Since no State in the Union has voted to legalize same-sex marriage, the statement in Holder's letter about "as applied to same-sex couples legally married under state law...l" is fallacious. There is no such thing as a legally-married same-sex couple in the United States.

Posted by: mjdudeck | February 23, 2011 2:45 PM | Report abuse

The argument that "not defending" and "not enforcing" are somehow two separate things is laughable. Only a rube would believe Holder's lawyer-speak as being anything but an abandonment of this Federal law.

Posted by: mjdudeck | February 23, 2011 2:48 PM | Report abuse

Since no State in the Union has voted to legalize same-sex marriage, the statement in Holder's letter about "as applied to same-sex couples legally married under state law...l" is fallacious. There is no such thing as a legally-married same-sex couple in the United States.

Posted by: mjdudeck | February 23, 2011 2:45 PM | Report abuse
========================================
I believe that's factually incorrect. As I recall, it's legal in Vermont and Massachusetts. I'm not familiar with the current state of affairs in CA. I think it's close to being legal, if not already so, in IL, CN, and NH. But I'll readily defer to someone closer to the data on those states. It's not a big issue on my radar.

Posted by: RichmondGiant | February 23, 2011 2:50 PM | Report abuse

People are failing to distinguish between the administration enforcing a current law, which Holder's statement unequivocally states in the last paragraph of the statement will continue ("Section 3 of DOMA will continue to remain in effect unless Congress repeals it or there is a final judicial finding that strikes it down, and the President has informed me that the Executive Branch will continue to enforce the law"), and defending the constitutionality of the law in court, which prior posters have correctly stated the administration has no constitutional obligation to do.

Also, for the poster who stated that same-sex marriage is not legal in any state (I'll leave off the incendiary quotation marks around the word marriage), that is absolutely incorrect. Same-sex marriage is currently legal in MA, CT, IA, NH, VT, as well as in DC, and such marriages are also legally recognized in (but not able to be performed in NY, RI, and MD).

Posted by: tjilani | February 23, 2011 2:51 PM | Report abuse

Well, DwightCollins, at least this much is true. If sharia law were ever to be the law of the land here, gay-marriage would be punishable by death. You all think Republicans are old-fashioned in our beliefs? Try telling a follower of Islam that you want same-sex marriage.

Posted by: mjdudeck | February 23, 2011 2:52 PM | Report abuse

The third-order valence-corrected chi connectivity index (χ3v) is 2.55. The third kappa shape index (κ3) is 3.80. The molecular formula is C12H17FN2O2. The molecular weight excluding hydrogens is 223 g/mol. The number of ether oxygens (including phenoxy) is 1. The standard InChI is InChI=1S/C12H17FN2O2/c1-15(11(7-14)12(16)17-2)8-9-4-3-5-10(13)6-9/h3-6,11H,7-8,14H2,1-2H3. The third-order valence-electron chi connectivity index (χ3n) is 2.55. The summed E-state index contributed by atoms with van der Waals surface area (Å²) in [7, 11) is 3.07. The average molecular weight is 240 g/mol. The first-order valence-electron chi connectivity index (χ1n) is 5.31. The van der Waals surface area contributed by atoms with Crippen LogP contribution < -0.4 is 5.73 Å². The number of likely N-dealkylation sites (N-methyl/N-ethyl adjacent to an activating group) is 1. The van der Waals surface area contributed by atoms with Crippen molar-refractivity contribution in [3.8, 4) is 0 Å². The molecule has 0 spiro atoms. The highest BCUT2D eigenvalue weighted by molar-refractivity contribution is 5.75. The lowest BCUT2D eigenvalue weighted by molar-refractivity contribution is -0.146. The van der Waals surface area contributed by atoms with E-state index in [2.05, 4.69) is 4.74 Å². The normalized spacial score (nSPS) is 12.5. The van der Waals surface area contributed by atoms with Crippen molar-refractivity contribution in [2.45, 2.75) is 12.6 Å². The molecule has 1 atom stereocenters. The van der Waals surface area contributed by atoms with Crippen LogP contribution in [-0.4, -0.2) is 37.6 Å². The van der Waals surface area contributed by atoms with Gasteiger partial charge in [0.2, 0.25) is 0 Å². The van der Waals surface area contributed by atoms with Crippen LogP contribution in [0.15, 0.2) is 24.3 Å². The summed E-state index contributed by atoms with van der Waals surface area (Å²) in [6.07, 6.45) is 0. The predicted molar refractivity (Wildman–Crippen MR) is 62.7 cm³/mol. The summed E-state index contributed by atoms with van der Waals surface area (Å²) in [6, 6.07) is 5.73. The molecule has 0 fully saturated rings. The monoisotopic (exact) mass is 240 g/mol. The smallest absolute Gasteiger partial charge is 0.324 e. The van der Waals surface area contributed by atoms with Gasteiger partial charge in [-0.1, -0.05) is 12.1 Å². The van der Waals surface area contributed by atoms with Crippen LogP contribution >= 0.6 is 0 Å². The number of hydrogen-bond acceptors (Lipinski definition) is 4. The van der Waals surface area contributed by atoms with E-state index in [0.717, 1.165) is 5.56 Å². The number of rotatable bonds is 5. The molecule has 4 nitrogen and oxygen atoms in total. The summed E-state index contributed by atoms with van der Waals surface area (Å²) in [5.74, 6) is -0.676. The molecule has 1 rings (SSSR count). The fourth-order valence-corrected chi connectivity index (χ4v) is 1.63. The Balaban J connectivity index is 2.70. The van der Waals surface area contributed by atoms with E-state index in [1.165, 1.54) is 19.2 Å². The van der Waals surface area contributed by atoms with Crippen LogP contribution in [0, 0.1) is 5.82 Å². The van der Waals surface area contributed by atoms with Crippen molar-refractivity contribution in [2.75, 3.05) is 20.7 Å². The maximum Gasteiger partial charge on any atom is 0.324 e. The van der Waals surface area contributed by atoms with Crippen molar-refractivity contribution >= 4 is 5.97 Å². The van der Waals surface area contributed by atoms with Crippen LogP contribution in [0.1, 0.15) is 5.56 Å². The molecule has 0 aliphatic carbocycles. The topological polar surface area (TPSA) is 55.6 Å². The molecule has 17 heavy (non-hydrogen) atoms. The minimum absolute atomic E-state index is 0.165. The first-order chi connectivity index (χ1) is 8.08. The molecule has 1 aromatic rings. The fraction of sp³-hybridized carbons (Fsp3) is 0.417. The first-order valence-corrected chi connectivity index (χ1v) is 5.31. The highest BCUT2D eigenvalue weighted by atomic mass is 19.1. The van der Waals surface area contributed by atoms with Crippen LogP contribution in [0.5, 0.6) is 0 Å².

No, Mr. Capehart, it is the last paragraph, not the fourth, that is key. In synopsis, it says that we think the law is unconstitutional, but we will continue to enforce it, but we won't defend it's constitutionality in court. Nice bit of circular dodging there. Hint to plaintiff's bar, claim unconstitutionality and we'll drop the case. Then what's the point in enforcing the law. In fact, if the law is unconstitutional, then isn't Obama breaking his oath of office simply by enforcing it.

Posted by: GnirJ | February 23, 2011 2:58 PM | Report abuse

Stupid law shouldn't be defended anyway. Why should I, or anyone else, care how another person chooses to live their own life? Conservatives complain about government overreach, about the size of government, about taking away personal rights and liberty, and yet have the nerve to demand such laws. Two-faced doesn't begin to describe such attitudes.

Posted by: Albert911emt | February 23, 2011 3:09 PM | Report abuse

If you read the AG's statement, as few apparently have, you will see that the Presidents direction is far narrower than enforcing or not enforcing a law - which he is bound to do. Rather, Holder says that in the narrower venue of the 2nd Circuit, where no judicial standard is binding, the Administration will not argue for the consitutionality of section 3, the federal definition, with a standard that they have determined to be legally weak.

Posted by: mini1071 | February 23, 2011 3:13 PM | Report abuse

Hello

First i was disgusted when i read the first comment then more & more nauseous as i went further down the pg. I can not believe that their are so many uneducated, real world people in this world. All the hate?? Who taught you to hate?? I am sure it was not my god as he is a loving respectful God that forgives even the worst of criminals if they are true in their heart. God does not codify bigotry!! We can not tell any one how to live their lives in a free country we are not a theocracy so we can not base our decisions on our morals because our morals are what? They are our religious beliefs that we were raised with. These morals or values are to help us become better people to have a better life than our parents as they all want. I am sure you all are not rich snobs that care only about what you want to be allowed in our great free equal rights for all country but it saddens me that so many people here are being so rude & hateful. We can only pray that you read your Bible to see how loving & merciful our God is that he LOVES everyone. Do any of you remember the golden rule?? do unto others as you would have them do unto you, Let the first person without sin cast the first stone, do not judge others lest you be judged?? Anyone remember these??? these are some of the most important rules of relationships with other people to live peacefully do you not want peace in your life?? Over half of the bi national couples from this country are republican the others are democrat or liberal poles done by a legal rights organization and these people can not be politically active from another country. It is nearly impossible. So before all you haters spread your devilish hate please educate yourselves if you can find the time in between your hateful remarks.